Misinformation about radiation health effects does not just affect the nuclear industry and dramatically increase the costs associated with all nuclear energy technologies. It is also having a deleterious effect on the beneficial use of radiation and radioactive materials in medical diagnosis and treatment.
Throughout their training programs, medical doctors have been taught to do everything they can to minimize radiation exposure. This message has become so intense in recent decades that many medical professionals shy away from ordering tests that would help them do their jobs better and provide better patient outcomes.
Recently, I was privy to an email conversation between several people who are working hard to spread more accurate information about radiation health effects to busy medical doctors. I have obtained permission from the participants in that private conversation to share some of it with you in hopes of continuing the mission of helping more people understand the balance between benefits and risks of using radiation and radioactive materials.
The conversation started on June 6, when Dr. Jerry Cuttler shared the following story.
At 7 am this morning, I gave a Round to a group of ten very busy surgeons who order up many CT scans. They appreciated my presentation very much — a big surprise for them because they are constantly being hounded to minimize radiation-induced cancer risks, especially to young patients.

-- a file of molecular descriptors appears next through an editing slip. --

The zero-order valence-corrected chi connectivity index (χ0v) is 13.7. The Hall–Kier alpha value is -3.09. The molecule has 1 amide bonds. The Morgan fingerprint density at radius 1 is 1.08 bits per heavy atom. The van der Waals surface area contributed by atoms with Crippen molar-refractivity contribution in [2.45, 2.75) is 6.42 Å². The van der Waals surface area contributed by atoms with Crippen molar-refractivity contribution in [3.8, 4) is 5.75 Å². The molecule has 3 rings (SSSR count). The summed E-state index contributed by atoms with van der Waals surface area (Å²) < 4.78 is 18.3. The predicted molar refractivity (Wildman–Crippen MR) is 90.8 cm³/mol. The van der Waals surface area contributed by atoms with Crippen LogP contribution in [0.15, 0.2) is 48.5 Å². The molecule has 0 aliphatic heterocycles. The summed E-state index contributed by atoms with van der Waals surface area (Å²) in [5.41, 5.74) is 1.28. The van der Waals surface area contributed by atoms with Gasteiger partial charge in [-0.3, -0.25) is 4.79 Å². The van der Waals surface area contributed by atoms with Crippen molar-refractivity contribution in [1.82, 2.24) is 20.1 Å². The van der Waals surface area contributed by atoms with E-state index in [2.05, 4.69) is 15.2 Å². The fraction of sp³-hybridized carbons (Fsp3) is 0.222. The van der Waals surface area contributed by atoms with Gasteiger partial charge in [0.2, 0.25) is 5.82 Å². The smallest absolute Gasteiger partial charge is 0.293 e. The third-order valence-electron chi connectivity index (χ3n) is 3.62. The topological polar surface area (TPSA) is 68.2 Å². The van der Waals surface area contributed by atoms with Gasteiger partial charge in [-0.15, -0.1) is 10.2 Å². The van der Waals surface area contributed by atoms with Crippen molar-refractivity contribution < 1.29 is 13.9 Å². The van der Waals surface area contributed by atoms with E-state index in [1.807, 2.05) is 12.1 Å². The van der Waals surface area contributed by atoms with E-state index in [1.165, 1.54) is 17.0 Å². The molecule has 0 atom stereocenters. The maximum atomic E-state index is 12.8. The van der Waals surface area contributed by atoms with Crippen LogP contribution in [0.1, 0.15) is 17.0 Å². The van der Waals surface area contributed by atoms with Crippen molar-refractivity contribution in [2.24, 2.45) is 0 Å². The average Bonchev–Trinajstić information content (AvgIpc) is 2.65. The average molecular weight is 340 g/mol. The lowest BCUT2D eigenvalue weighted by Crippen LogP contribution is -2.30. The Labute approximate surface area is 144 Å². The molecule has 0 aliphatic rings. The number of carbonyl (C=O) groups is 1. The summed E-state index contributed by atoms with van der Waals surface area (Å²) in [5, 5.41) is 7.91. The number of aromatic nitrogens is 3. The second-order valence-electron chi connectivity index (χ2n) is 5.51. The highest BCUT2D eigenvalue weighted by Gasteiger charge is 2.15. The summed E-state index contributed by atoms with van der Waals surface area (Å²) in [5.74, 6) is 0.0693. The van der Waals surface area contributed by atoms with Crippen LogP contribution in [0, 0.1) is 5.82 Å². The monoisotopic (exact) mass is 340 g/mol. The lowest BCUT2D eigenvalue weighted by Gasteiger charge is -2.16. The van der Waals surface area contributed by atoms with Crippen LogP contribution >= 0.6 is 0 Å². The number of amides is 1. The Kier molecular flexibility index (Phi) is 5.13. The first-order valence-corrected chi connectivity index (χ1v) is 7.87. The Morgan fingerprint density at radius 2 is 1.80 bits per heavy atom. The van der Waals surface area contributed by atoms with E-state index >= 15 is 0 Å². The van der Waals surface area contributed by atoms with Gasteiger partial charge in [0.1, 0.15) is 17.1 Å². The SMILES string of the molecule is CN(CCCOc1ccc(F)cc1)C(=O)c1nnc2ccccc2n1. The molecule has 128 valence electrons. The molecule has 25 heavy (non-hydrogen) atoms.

I brought copies of four articles, including the SARI Open Letter on LD TBI treatment.
They were very interested in Dr. Sakamoto’s data that showed peak immune system stimulation at 150 mGy (15 rad) and the LD HBI protocol of repeated stimulatory doses of 150 mGy, twice a week for 5 weeks. I carefully explained the important difference between an acute dose and a continuous dose-rate.
They believed that each CT (acute) exposure adds to cancer risk. I explained that the patient recovers from each CT exposure, due to the action of the very powerful adaptive protection systems.
The physicians were not aware of the enormous rate of DNA damage, due to the endogenous processes, and the restorative functions of the protection systems.
(Dr. Cuttler’s presentation is titled Remedy for Radiation Fear Beneficial Effects of Low Radiation by Jerry M. Cuttler D.Sc., P.Eng. Cuttler & Associates Inc. Mississauga, Ontario)
Cuttler’s message was answered by two people, Les Corrice and Robert Hargraves. Corrice publishes the well-respected nuclear energy focused-blog, Hiroshima Syndrome. He was a health physics professional, both in the Navy and in the commercial nuclear power industry.
Good job. I did something similar with some available radiation brochures in the mid-1980s. I gave them to interested doctors and dentists, and answered their questions. I was working for a nuke plant, and hormesis was a verboten topic, back then. Regardless, even the old-school relative-risk angle was very helpful to the medical and dental professionals. I’m sure you found the experience rewarding.